Tag Archives: Dad

A Weekend With My Dad

This weekend we took P’s parents to my home town, about a five hour drive from our New England abode. My dad, who spends most of his time in Vermont these days, was back at the old house for the week, and was able to host us on Saturday night.

There were a few reasons I wanted to take them to my home town. First I wanted to show P’s parents where I grew up. We currently live in a city, and P grew up in a city, but I’m a country girl at heart. I grew up in a wooded area, climbing trees and going on adventures in the woods with my dog. We spent a lot of time outside, riding our bikes, swimming, picking wild blackberries and raspberries and eating them off the bush, planting vegetable gardens (and eating cherry tomatoes and small cucumbers off the vine as well!) If was a pretty fun childhood.

I also wanted to bring them to visit my dad because I wanted my dad to have the opportunity to bond with P’s parents a little.

My parents are divorced, something that P told his parents early on (and for a little while reinforced P’s mom’s view that—“See Americans will divorce you!”). They have met my mom a few times (in 2005 my mom came to P’s graduation and met his dad, in 2008 they stayed at her house in Virginia for a weekend, and my mom stayed with us a few days before the wedding) and they like her a lot. She is very entertaining (bordering on showy sometimes), but she is a great person to have when there is awkward silence, because she fills the silence with idle chatter (or embarrassing stories, which was the case during the wedding weekend). She is very extroverted, and animated, and easy to get to know because she lays it all out there for everyone right away.

One reason that my parents are divorced is because they are very different people. My dad is opposite to her in nearly every way—where she is loud and boisterous; he is quiet and reserved; where she likes to hustle and bustle, be close to the action and the city; my dad is happy to sit on his own, do things at his own pace, and live in the wilderness apart from others; where she is carefree, extroverted, and easy to know; my dad is difficult to know, introverted, and relatively serious (unless you get to know him well, then his dry sense of humor comes out).

P’s parents know very few divorced people (practically none). My theory is that they probably assume that in a divorce situation one partner was essentially “good” and one was essentially “bad.” Now my parents’ divorce is very complicated (much too complicated to begin sorting out in a blog post) and there are good and bad things on both sides, but the basic assumption that one person was totally wrong and “bad” and the other was totally right and “good” doesn’t fit this situation in the slightest. However that was the schema that made the most sense to P’s parents. Although they never outright said anything, since they met my mother first, and she is so bubbly and entertaining, right away they assumed my mother was the “good one” (I could tell by the way they would ask about her, but never my dad). I tried to explain to them in 2008 that the divorce was complicated, and they were only seeing one side (my mom’s side), but I think it was difficult for them to understand.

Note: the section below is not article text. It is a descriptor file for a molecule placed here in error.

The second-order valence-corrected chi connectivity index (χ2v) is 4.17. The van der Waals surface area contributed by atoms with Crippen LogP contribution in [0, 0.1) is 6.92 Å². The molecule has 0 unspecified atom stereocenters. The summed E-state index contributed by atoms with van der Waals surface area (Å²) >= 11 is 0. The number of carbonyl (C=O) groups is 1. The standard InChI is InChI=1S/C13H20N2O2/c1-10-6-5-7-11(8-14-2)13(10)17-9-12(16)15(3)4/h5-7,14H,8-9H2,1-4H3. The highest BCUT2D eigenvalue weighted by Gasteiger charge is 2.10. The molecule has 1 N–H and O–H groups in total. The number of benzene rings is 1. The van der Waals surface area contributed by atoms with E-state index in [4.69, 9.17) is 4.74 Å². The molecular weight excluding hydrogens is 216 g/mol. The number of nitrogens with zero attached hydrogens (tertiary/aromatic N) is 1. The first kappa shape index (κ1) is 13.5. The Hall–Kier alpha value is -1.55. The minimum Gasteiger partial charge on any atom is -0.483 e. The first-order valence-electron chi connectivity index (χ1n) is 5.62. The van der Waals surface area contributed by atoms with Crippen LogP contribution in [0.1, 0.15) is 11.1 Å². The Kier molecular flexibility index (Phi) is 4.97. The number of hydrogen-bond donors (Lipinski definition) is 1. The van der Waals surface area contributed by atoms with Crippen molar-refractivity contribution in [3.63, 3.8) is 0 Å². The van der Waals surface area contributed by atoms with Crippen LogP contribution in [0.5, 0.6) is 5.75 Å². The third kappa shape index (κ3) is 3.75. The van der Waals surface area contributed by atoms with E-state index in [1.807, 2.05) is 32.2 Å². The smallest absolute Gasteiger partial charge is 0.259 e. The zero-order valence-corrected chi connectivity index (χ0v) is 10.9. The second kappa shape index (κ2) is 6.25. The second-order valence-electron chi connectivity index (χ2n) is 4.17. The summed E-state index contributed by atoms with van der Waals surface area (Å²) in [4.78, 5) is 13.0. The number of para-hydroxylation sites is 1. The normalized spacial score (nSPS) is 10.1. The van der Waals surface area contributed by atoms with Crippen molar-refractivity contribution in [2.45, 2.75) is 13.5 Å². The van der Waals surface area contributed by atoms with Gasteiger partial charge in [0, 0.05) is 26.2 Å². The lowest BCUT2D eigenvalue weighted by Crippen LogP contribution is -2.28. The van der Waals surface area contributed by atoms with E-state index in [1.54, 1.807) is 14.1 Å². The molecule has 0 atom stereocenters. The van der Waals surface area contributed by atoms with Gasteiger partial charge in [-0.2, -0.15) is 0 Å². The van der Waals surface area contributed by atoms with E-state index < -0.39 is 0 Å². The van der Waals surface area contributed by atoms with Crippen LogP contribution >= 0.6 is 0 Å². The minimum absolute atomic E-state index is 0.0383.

P’s parents first met my dad in 2008 when they stayed with my mother in Virginia. He drove down from New York to attend a program for my younger sister, and my mother insisted that he attend the “P and C family meeting” at her house, on her territory. Although everyone essentially behaved themselves (no arguments, etc), it was a bit of an unfair advantage for my mom, and I’m sure my dad was uncomfortable and more awkward and happy to escape to his hotel room once the meeting concluded.

I remember we were all sitting on my mom’s back porch. My mom was filing in the silence with stories (I remember one such story where she was telling about meeting P’s cousin MK for the first time, and how MK kept having to take smoke breaks—now the family kind of knows that MK smokes, but it’s one of those “she does it in secret” and they “pretend not to know” type of deals. I was standing inside the kitchen looking through the sliding screen door motioning with my hands for her to stop the story, and she said, “Oh look, C is trying to get me to stop, ha ha, anyway—so then…”)

My dad sat there mostly in silence. I remember P’s dad looking at him, hopeful for some “father to father” chit chat, but P’s dad didn’t know what to say (I think P’s family was relying on my parents to guide conversation since P’s parents were shy of their English), and I don’t think my dad felt that comfortable speaking. Eventually I said, “Hey dad, why don’t you talk with P’s dad.” And my dad turned and said, “So, how about the weather?” and that was pretty much it for conversation.

This awkward situation probably didn’t help their vision about my dad. He looked serious, quiet, and tough looking. Prior to their 2008 visit, when they would call and talk to me, P’s dad always asked about my mother and sisters and told me to say hello to them, but never mentioned my dad. After the 2008 visit he rarely, if ever asked about my dad (but at least slightly more than before).

Likewise, at the rehearsal dinner, between my parents, my mother dominated conversation again. She is just better at it, more comfortable, she doesn’t mind if P’s parents don’t really understand what she is saying, it’s easier for her to chat then sit through silence.

At the wedding my mother was dancing up a storm—dancing with everyone, including P’s dad. My dad mostly stood with his relatives on the porch, drinking beers and catching up on stuff. It’s the age old introvert/extrovert dichotomy.

I felt my dad needed his time and space to adequately share his personality with the P family. A short weekend trip to his home seemed like a good idea.

I’m glad we did it, because I think being in my dad’s space and on my dad’s time helped a lot. My dad had the opportunity to share his hunting stories without being talked over (my mom would surely find an extended conversation about hunting boring and dull). I think P’s dad really liked the one about my dad being on a bear hunt, and having a giant grizzly bear itching it’s butt on a tree no more than eight feet away from my dad’s hunting perch. My dad decided not to shoot it (P’s dad: “You had a gun ready, pointing at the bear?”) because his friend had killed a bear the night before and they were going to split the meat, so my dad just watched this giant animal walk around, so close he could practically touch it. Or the story about crawling two miles through the grassy plains of Montana stalking elk. Or about hiking out of the northern Canadian woods in waist high snow dragging a sled with 100 pounds of freshly killed caribou meat (my dad had pictures of the caribou hunt to help visualize his story).